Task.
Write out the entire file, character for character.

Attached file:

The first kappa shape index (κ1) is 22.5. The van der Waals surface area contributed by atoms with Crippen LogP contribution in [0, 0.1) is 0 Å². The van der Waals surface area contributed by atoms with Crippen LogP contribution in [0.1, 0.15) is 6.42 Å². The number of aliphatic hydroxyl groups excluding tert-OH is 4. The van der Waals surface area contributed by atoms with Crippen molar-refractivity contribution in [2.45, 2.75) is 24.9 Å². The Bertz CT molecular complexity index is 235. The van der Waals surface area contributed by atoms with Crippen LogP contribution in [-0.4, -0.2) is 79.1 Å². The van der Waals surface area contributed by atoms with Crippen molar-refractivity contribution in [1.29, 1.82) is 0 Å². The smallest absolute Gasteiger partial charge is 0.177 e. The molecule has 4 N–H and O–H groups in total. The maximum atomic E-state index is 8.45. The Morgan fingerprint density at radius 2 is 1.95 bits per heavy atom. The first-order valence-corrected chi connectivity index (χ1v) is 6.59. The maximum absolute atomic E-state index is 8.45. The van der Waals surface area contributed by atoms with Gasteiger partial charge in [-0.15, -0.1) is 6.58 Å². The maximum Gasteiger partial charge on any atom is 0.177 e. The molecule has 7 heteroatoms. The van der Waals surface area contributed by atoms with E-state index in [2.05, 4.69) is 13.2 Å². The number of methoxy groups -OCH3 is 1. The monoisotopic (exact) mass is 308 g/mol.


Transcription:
The first kappa shape index (κ1) is 22.5. The van der Waals surface area contributed by atoms with Crippen LogP contribution in [0, 0.1) is 0 Å². The van der Waals surface area contributed by atoms with Crippen LogP contribution in [0.1, 0.15) is 6.42 Å². The number of aliphatic hydroxyl groups excluding tert-OH is 4. The van der Waals surface area contributed by atoms with Crippen molar-refractivity contribution in [2.45, 2.75) is 24.9 Å². The Bertz CT molecular complexity index is 235. The van der Waals surface area contributed by atoms with Crippen LogP contribution in [-0.4, -0.2) is 79.1 Å². The van der Waals surface area contributed by atoms with Crippen molar-refractivity contribution in [1.29, 1.82) is 0 Å². The smallest absolute Gasteiger partial charge is 0.177 e. The molecule has 4 N–H and O–H groups in total. The maximum atomic E-state index is 8.45. The Morgan fingerprint density at radius 2 is 1.95 bits per heavy atom. The first-order valence-corrected chi connectivity index (χ1v) is 6.59. The maximum absolute atomic E-state index is 8.45. The van der Waals surface area contributed by atoms with Gasteiger partial charge in [-0.15, -0.1) is 6.58 Å². The maximum Gasteiger partial charge on any atom is 0.177 e. The molecule has 7 heteroatoms. The van der Waals surface area contributed by atoms with E-state index in [2.05, 4.69) is 13.2 Å². The number of methoxy groups -OCH3 is 1. The monoisotopic (exact) mass is 308 g/mol.